ACCME Call For Comment – Knowledge Based CME

January 24, 2010 at 7:34 pm Leave a comment


The ACCME has called for comment on an issue of particular interest to me. Some stakeholders in the CME enterprise are suggesting that the ACCME add the word knowledge to the accreditation Criteria 1.  Knowledge is a critical element of competence, performance and patient outcomes. As the ACCME says, “Providers should try to change learners’ knowledge — when knowledge acquisition will serve the goal of improving physician competence, performance or patient outcomes”. I am opposed to any change in ACCME accreditation criteria that would allow CME providers to offer “knowledge only” CME activities. Criteria 1 is fine as it is stated.

The United States probably has the best graduate and postgraduate medical education in the world. US biomedical science leads the world in discovery. US expenditures on health care lead the world. Despite this, US healthcare is mediocre in terms of delivering all of the care we know how to deliver.

Albert Einstein is said to have defined insanity as “doing the same thing over and over again and expecting different results”. Continuing to increase the knowledge of physicians would in some ways be fulfilling Einstein’s definition of insanity. We can’t expect improve the quality of care because we are doing a great job of sharing knowledge with physicians.

Paul Baltalden says “Every system is perfectly designed to get the results it gets.” The United States healthcare system has demonstrated it is perfectly designed to deliver innovation and discovery. But what the system does not do as well is deliver care based on these discoveries.

Goethe said, “Knowing is not enough; we must apply. Willing is not enough; we must do”.

Systematizing quality care has the potential to improve health and healthcare more than any scientific advances in the foreseeable future. If CME is to be a “bridge to quality” it must focus its efforts on developing the capability (competence) of healthcare providers to engage in quality improvement. Why? To deliver the care we know we should deliver that will have a demonstrated positive impact on the heath the health status and quality of life of people.

Capability (or competence) goes beyond knowing. Capable (competent) healthcare providers know how to apply knowledge in the context of patient care and they do just that. CME providers should be required to provide learning resources that enhance the capability of healthcare professional to provide quality care. This requires that we go beyond simply sharing knowledge. CME providers should be required to show that the knowledge shared with healthcare providers in their CME activities can be appropriately used by the healthcare provider in the delivery of patient care. Gaining knowledge may satisfy a professional curiosity.  But disseminating knowledge as end in itself is not adequate enterprise for accredited CME providers.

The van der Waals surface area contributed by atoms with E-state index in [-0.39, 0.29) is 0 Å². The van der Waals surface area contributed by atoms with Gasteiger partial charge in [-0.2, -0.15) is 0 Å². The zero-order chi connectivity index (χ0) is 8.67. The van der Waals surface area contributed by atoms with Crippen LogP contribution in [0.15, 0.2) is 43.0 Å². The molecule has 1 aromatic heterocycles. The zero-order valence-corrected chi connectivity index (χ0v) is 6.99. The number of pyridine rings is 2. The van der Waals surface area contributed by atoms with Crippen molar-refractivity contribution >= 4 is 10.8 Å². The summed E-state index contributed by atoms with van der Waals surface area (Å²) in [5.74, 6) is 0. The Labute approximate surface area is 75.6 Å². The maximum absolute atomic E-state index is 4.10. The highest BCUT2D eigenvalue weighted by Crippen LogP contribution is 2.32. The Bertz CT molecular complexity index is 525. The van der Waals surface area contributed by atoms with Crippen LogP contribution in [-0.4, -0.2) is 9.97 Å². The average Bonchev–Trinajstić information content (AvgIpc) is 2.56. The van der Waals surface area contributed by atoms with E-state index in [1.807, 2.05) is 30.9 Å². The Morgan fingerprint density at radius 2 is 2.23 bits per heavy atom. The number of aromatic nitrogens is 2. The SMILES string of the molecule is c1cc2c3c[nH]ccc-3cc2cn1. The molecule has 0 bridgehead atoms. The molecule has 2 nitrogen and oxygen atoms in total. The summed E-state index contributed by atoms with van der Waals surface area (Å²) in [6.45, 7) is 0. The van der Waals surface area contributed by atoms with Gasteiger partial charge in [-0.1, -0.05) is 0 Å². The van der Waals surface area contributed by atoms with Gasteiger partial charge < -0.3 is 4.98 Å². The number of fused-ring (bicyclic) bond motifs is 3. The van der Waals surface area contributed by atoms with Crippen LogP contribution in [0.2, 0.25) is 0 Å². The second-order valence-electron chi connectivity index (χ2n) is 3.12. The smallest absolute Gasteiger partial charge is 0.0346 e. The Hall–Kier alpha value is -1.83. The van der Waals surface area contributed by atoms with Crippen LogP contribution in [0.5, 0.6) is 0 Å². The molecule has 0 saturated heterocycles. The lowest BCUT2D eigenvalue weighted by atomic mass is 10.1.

CME providers calling for the inclusion of “knowledge-based CME” in the ACCME essential areas cannot possible expect that this will lead to any improvement in the delivery of patient care. The CME literature shows that one off CME activities primarily focused on sharing knowledge is not effective in leading to changes in physician capability. CME providers calling for the inclusion of “knowledge only CME” cannot possibly expect that this alone will position CME as a “bridge to quality”. CME providers must be required to go beyond knowledge sharing only (as important as that is) and provide learning activities that assure that physicians appropriately apply that knowledge in the context of patient care.



Entry filed under: ACCME, Accreditation, CME, CME Issues, Continuing Medical Education, Continung Professional Development, Physician Continuing Education.

CME in the News and on the Blogs January 23rd, 2010 CME in the News and on the Blogs January 26, 2010

Leave a Reply

Fill in your details below or click an icon to log in: Logo

You are commenting using your account. Log Out /  Change )

Google+ photo

You are commenting using your Google+ account. Log Out /  Change )

Twitter picture

You are commenting using your Twitter account. Log Out /  Change )

Facebook photo

You are commenting using your Facebook account. Log Out /  Change )


Connecting to %s

Trackback this post  |  Subscribe to the comments via RSS Feed


January 2010
« Dec   Feb »

Most Recent Posts

%d bloggers like this: